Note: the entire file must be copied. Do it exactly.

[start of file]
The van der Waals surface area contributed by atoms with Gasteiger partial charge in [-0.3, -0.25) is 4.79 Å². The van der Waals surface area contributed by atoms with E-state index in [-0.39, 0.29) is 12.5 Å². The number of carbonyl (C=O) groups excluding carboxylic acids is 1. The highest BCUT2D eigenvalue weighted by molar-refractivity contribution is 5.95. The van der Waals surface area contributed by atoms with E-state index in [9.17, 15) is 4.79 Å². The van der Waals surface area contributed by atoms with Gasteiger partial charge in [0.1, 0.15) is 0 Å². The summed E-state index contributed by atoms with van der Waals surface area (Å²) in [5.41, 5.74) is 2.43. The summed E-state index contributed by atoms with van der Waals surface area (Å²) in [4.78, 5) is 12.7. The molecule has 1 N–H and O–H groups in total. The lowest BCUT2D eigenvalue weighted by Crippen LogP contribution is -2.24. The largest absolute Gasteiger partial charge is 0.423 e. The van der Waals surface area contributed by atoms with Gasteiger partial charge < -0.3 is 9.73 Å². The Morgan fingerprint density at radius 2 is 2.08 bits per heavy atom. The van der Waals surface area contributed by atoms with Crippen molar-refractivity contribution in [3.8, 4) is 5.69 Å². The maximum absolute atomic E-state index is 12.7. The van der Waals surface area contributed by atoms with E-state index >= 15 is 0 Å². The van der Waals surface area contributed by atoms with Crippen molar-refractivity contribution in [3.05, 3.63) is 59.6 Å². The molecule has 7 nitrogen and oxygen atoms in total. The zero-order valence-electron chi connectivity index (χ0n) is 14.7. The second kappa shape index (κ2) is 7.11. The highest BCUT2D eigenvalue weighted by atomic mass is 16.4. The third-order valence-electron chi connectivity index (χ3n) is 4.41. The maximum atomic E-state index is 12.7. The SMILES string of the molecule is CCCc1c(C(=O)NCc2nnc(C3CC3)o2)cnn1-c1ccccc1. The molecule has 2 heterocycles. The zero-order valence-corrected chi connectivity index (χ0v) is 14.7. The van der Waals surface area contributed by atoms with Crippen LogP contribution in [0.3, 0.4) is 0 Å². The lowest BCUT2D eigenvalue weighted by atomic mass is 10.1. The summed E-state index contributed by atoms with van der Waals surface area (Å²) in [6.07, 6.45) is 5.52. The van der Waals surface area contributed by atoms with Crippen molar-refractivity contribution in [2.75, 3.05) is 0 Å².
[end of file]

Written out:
The van der Waals surface area contributed by atoms with Gasteiger partial charge in [-0.3, -0.25) is 4.79 Å². The van der Waals surface area contributed by atoms with E-state index in [-0.39, 0.29) is 12.5 Å². The number of carbonyl (C=O) groups excluding carboxylic acids is 1. The highest BCUT2D eigenvalue weighted by molar-refractivity contribution is 5.95. The van der Waals surface area contributed by atoms with E-state index in [9.17, 15) is 4.79 Å². The van der Waals surface area contributed by atoms with Gasteiger partial charge in [0.1, 0.15) is 0 Å². The summed E-state index contributed by atoms with van der Waals surface area (Å²) in [5.41, 5.74) is 2.43. The summed E-state index contributed by atoms with van der Waals surface area (Å²) in [4.78, 5) is 12.7. The molecule has 1 N–H and O–H groups in total. The lowest BCUT2D eigenvalue weighted by Crippen LogP contribution is -2.24. The largest absolute Gasteiger partial charge is 0.423 e. The van der Waals surface area contributed by atoms with Gasteiger partial charge < -0.3 is 9.73 Å². The Morgan fingerprint density at radius 2 is 2.08 bits per heavy atom. The van der Waals surface area contributed by atoms with Crippen molar-refractivity contribution in [3.8, 4) is 5.69 Å². The maximum absolute atomic E-state index is 12.7. The van der Waals surface area contributed by atoms with E-state index >= 15 is 0 Å². The van der Waals surface area contributed by atoms with Crippen molar-refractivity contribution in [3.05, 3.63) is 59.6 Å². The molecule has 7 nitrogen and oxygen atoms in total. The zero-order valence-electron chi connectivity index (χ0n) is 14.7. The second kappa shape index (κ2) is 7.11. The highest BCUT2D eigenvalue weighted by atomic mass is 16.4. The third-order valence-electron chi connectivity index (χ3n) is 4.41. The maximum atomic E-state index is 12.7. The SMILES string of the molecule is CCCc1c(C(=O)NCc2nnc(C3CC3)o2)cnn1-c1ccccc1. The molecule has 2 heterocycles. The zero-order valence-corrected chi connectivity index (χ0v) is 14.7. The van der Waals surface area contributed by atoms with Crippen LogP contribution in [0.3, 0.4) is 0 Å². The lowest BCUT2D eigenvalue weighted by atomic mass is 10.1. The summed E-state index contributed by atoms with van der Waals surface area (Å²) in [6.07, 6.45) is 5.52. The van der Waals surface area contributed by atoms with Crippen molar-refractivity contribution in [2.75, 3.05) is 0 Å².